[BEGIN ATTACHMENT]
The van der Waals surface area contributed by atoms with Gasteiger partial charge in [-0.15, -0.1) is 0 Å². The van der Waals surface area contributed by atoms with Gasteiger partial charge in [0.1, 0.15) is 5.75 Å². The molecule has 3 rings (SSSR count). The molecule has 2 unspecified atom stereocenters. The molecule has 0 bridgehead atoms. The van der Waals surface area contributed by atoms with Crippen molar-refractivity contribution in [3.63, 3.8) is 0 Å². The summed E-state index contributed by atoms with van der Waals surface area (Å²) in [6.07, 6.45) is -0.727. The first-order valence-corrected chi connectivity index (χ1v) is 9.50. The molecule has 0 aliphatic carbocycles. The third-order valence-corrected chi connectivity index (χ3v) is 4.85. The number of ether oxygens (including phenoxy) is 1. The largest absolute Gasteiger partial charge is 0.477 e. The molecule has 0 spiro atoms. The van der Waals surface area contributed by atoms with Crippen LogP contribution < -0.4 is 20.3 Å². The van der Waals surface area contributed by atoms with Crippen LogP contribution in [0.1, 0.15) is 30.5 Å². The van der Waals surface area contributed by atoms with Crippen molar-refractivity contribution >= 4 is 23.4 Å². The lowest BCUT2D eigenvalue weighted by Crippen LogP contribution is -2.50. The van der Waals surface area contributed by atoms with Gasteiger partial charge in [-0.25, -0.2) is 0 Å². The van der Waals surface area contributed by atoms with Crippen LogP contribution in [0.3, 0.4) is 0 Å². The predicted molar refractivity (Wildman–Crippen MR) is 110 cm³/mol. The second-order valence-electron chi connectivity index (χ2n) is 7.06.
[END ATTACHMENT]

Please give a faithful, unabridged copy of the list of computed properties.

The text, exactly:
The van der Waals surface area contributed by atoms with Gasteiger partial charge in [-0.15, -0.1) is 0 Å². The van der Waals surface area contributed by atoms with Gasteiger partial charge in [0.1, 0.15) is 5.75 Å². The molecule has 3 rings (SSSR count). The molecule has 2 unspecified atom stereocenters. The molecule has 0 bridgehead atoms. The van der Waals surface area contributed by atoms with Crippen molar-refractivity contribution in [3.63, 3.8) is 0 Å². The summed E-state index contributed by atoms with van der Waals surface area (Å²) in [6.07, 6.45) is -0.727. The first-order valence-corrected chi connectivity index (χ1v) is 9.50. The molecule has 0 aliphatic carbocycles. The third-order valence-corrected chi connectivity index (χ3v) is 4.85. The number of ether oxygens (including phenoxy) is 1. The largest absolute Gasteiger partial charge is 0.477 e. The molecule has 0 spiro atoms. The van der Waals surface area contributed by atoms with Crippen LogP contribution < -0.4 is 20.3 Å². The van der Waals surface area contributed by atoms with Crippen LogP contribution in [0.1, 0.15) is 30.5 Å². The van der Waals surface area contributed by atoms with Crippen molar-refractivity contribution >= 4 is 23.4 Å². The lowest BCUT2D eigenvalue weighted by Crippen LogP contribution is -2.50. The van der Waals surface area contributed by atoms with Gasteiger partial charge in [-0.25, -0.2) is 0 Å². The van der Waals surface area contributed by atoms with Crippen LogP contribution in [0.3, 0.4) is 0 Å². The predicted molar refractivity (Wildman–Crippen MR) is 110 cm³/mol. The second-order valence-electron chi connectivity index (χ2n) is 7.06.